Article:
Barbara has worked in housing for more than 15 years. In January 2012 she became Chief Executive of Westward Housing Group which manages 7,000 properties across the south west. Prior to this she worked for The Guinness Partnership and before that, Sovereign Housing. She began her career as a communications specialist and has held positions in the commercial, public and charitable sectors.”

Westward Housing Group’s website states:

Westward Housing Group is a major housing association in the south west. It encompasses Tarka Housing, Westcountry Housing, Help to Buy South West and Horizon Homes. As a developing landlord, we build new homes across the region, working in partnership with local authorities to rent homes to those in need.”

Most of the Group’s properties are in Devon, and include supported housing, housing for older people and shared ownership housing.

Given the government’s stated policy of supporting only home ownership and converting many rented properties (including those of housing associations) into private ownership, perhaps Ms Shaw should also be asking herself what’s in the devolution deal for her group.

Particularly as the Chair of the LEP, Steve Hindley, is Chairman of the Midas Group – a leading house builder for the private sector.

Leader of Norfolk Council now backtracking on devolution deal for East Anglia

…”So let’s not get too excited by the idea of devolution, Osborne-style. It’s not what we’ve campaigned for all these years. The Municipal Journal last week allowed Cllr George Nobbs, Leader of Norfolk County Council a page to share his frustration. Beneath a photo of the East Anglian flag and the headline ‘Killing off devolution’, he wrote:

“There is no more enthusiastic proponent of regional devolution than myself. I have supported the idea of moving powers from Whitehall to East Anglia all my adult life. When on Budget day the Chancellor announced a draft deal for East Anglia I nailed my colours to the mast in the most literal way, flying the flag of East Anglia from Norfolk County Hall. However, remarkably, the institutional arrogance of central government seems set to give us a deal that cannot be sold locally. As it stands not one of the three counties that make up the ‘Eastern Powerhouse’ look likely to be able to sell the current deal to members or residents…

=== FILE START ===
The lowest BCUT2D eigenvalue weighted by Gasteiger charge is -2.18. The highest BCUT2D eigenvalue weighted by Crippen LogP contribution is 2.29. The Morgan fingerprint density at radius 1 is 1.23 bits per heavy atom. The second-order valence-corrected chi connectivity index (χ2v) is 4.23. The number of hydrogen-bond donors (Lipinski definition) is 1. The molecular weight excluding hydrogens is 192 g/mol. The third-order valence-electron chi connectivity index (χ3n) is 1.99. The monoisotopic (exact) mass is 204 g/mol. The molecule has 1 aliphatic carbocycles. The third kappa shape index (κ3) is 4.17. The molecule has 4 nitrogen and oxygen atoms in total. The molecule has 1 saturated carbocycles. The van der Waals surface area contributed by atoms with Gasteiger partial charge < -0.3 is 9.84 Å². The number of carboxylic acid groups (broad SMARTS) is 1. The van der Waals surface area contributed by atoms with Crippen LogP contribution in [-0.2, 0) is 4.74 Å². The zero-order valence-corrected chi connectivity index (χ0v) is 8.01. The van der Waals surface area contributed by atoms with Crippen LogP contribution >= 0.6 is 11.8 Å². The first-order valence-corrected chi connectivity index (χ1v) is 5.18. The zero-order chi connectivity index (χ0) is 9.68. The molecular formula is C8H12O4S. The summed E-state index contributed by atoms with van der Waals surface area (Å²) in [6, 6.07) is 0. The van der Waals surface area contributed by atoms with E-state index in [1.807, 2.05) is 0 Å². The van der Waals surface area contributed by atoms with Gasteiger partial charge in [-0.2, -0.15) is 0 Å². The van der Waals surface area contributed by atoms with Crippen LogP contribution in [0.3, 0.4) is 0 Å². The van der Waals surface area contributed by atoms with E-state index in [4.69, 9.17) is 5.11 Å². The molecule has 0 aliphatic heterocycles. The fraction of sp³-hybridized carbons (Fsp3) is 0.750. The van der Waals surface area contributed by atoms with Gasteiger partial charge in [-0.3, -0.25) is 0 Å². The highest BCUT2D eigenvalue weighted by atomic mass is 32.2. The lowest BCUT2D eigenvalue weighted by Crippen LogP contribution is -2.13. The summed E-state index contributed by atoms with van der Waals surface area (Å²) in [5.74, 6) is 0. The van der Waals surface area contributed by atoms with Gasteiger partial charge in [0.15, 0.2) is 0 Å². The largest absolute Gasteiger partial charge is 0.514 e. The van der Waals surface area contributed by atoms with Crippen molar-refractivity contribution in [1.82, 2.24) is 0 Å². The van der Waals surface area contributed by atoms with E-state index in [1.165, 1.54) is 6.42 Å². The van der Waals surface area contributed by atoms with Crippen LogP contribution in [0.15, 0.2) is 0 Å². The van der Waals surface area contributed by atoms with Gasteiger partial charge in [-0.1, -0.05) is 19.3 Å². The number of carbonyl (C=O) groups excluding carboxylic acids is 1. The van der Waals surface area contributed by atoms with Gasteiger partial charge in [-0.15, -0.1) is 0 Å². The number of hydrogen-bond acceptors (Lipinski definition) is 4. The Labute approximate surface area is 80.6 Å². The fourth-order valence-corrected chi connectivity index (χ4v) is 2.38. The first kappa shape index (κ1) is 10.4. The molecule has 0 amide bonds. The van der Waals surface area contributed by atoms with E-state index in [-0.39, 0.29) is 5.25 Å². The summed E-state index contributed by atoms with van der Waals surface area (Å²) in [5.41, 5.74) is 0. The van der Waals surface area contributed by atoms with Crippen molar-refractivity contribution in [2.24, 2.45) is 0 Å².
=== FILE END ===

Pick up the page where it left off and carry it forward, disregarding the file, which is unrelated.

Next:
The current ‘devolution deal’ was the result of a knee-jerk reaction to the Scottish referendum result and bears no resemblance to any other form of devolution in the UK, other than the insistence on the office of a London-style mayor for rural England…

The office of elected mayor is fine for London but universally opposed in shire county England. Senior government ministers have said time and time again that in the past devolution has failed because it was top-down. They had learned, they said. This would be bottom-up. We could design our own deal. We would be in the driving seat, they said. When we urged them to consider any alternative to an elected mayor (because we couldn’t sell it to our citizens) they said it was non-negotiable. ‘No mayor no deal’ was the answer. They were not even prepared to consider changing the one word mayor for another title.”